- The North Carolina Department of Environmental Quality (DEQ) on Tuesday denied a key water permit for Mountain Valley Pipeline's (MVP) Southgate extension, a project that would extend the "Mainline" construction into Virginia and North Carolina.
- The DEQ cast doubt on the completion of the Mainline portion of MVP, refusing to approve a water permit and risk clean water and environmental impacts for the approximately 75-mile extension. The MVP Mainline 303-mile project is under a Stop Work order from federal regulators, who said the Southgate extension could only proceed with construction when the Mainline project had all of its federal permits.
- MVP can appeal the decision with the N.C. Office for Administrative Hearings or wait until the Mainline portion that goes into southern Virginia is complete before filing again for the Southgate extension. "The MVP Southgate team is currently evaluating its options but continues to target bringing this important project into service in 2021 to meet public demand for natural gas in southern Virginia and central North Carolina," Shawn Day, MVP Southgate spokesperson, said.
Pipeline opponents are interpreting the permit denial, which comes a month after the cancellation of the Atlantic Coast Pipeline (ACP), as proof that state regulators agree there is no need for increased natural gas in the region.
"The data has shown since ACP and MVP were asked... that neither of those pipelines have ever been needed" in North Carolina, said Joan Walker, senior campaign representative for Sierra Club's Beyond Dirty Fuels Campaign.
The Federal Energy Regulatory Commission and the North Carolina Utilities Commission recognized the need for the extension, according to Day. MVP is a joint venture between developer EQM Midstream and the subsidiaries of several utilities including NextEra Energy and Consolidated Edison.
DEQ's independent analysis called into question the need for the project in letters to FERC in 2018, noting a 100% increase in natural gas capacity in the state if ACP and MVP Southgate went into operation. ACP would add 100,000 dekatherms per day of capacity, while MVP Southgate would add about 300,000 dekatherms per day.
The pipeline owners for the respective projects argued that regional demand was increasing, but opponents remained skeptical.
"FERC doesn't require any analysis of need in the region ... and that's a huge loophole," Walker said. According to her, developers of pipelines can establish regional demand through their own subsidiaries.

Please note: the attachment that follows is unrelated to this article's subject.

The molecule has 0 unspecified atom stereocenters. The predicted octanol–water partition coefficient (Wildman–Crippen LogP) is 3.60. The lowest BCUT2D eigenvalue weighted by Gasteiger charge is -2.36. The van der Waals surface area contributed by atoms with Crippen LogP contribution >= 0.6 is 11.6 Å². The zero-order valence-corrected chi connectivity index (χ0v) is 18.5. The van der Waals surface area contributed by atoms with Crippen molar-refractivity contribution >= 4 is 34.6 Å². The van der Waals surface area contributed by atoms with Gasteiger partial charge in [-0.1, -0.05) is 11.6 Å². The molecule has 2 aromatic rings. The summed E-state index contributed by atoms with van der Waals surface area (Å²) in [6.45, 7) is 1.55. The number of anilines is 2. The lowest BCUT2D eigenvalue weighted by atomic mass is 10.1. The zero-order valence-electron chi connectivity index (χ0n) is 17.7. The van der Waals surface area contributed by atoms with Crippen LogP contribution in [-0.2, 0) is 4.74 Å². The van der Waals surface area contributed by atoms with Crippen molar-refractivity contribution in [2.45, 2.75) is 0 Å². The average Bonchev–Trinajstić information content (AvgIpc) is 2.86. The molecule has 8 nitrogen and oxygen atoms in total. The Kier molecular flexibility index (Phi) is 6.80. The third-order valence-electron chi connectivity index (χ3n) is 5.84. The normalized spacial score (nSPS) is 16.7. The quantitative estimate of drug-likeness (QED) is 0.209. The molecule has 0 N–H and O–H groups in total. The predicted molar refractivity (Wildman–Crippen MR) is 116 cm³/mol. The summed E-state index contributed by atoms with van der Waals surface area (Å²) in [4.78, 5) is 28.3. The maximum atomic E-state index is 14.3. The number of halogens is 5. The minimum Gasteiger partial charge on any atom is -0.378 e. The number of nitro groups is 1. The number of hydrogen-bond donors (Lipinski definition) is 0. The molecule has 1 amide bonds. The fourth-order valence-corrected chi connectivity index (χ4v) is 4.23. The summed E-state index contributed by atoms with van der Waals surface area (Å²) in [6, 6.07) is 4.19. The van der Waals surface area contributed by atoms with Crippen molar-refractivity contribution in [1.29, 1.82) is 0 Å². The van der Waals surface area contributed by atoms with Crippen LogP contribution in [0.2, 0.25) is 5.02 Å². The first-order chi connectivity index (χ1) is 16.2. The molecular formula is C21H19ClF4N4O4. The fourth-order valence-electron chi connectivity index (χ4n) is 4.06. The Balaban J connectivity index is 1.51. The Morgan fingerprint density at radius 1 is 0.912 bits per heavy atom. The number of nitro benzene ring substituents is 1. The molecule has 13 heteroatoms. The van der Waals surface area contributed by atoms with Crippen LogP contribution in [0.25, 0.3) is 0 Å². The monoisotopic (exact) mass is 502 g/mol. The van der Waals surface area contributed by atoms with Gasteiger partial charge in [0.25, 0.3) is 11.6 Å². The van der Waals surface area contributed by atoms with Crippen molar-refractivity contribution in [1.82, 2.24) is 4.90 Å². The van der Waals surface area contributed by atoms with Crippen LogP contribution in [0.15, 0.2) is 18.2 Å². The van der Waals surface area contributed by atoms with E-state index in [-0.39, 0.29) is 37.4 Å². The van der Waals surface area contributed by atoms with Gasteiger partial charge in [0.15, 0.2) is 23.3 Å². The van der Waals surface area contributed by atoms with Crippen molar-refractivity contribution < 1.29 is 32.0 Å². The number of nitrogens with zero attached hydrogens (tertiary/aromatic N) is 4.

In 2017, Oil Change International, Sierra Club and Public Citizen published a report confirming that 89% of the total ACP capacity had been reserved by affiliates of the pipeline's holding companies: Duke Energy, Dominion Energy and Southern Company, which later sold its 5% stake in the project. The report does not account for the Southgate extension but notes that 100% of MVP Mainline's capacity was reserved by companies affiliated with the pipeline's five owners.
Work has stopped on the MVP Mainline project, which must receive its Biological Opinion from U.S. Fish and Wildlife Service, along with permits from the Bureau of Land Management and the National Forest Service. Federal regulators issued a Certificate of Public Convenience and Necessity for the Southgate project in June, noting it could be built with limited adverse impacts but work could not start until activity on the Mainline project resumes.
Total project work is 92% complete, according to MVP. In June, MVP announced 80% of the pipeline work is complete, with 264 miles of pipe out of the 303-mile route welded and in-place.
Critics maintain that the work is far from complete. The Allegheny-Blue Ridge Alliance compiled data from MVP's filings at the end of June, published in a chart by the Virginia Mercury, to show that of the 303-mile route, 51% of the pipeline spread is finished. While about 260 miles of pipeline may be trenched, more has to be backfilled and finalized.
"What we're hearing from folks on the ground is that the number is much lower than that," closer to 60% complete, said Ridge Graham, N.C. field coordinator for Appalachian Voices. "DEQ didn't want to permit this destructive Southgate extension when there might not be a hookup."
The ACP project, owned by Duke and Dominion Energy, faced similar issues with the permitting and technical logistics of crossing the national trail. The project earned a win at the Supreme Court level in trying to attain a permit to cross underneath the Appalachian Trail, before the entire project was scuttled due to legal hurdles.
"Absent the ACP, we will evaluate multiple options to ensure the needs of North Carolina, especially in the eastern part of the state, are met in the near and long term," Duke spokesperson Tammie McGee said in an email. "Options could include additional infrastructure to strengthen eastern NC, and natural gas storage and compression investments" on the Piedmont Natural Gas system, which Duke owns.
Duke did not address the potential need for the MVP Southgate extension.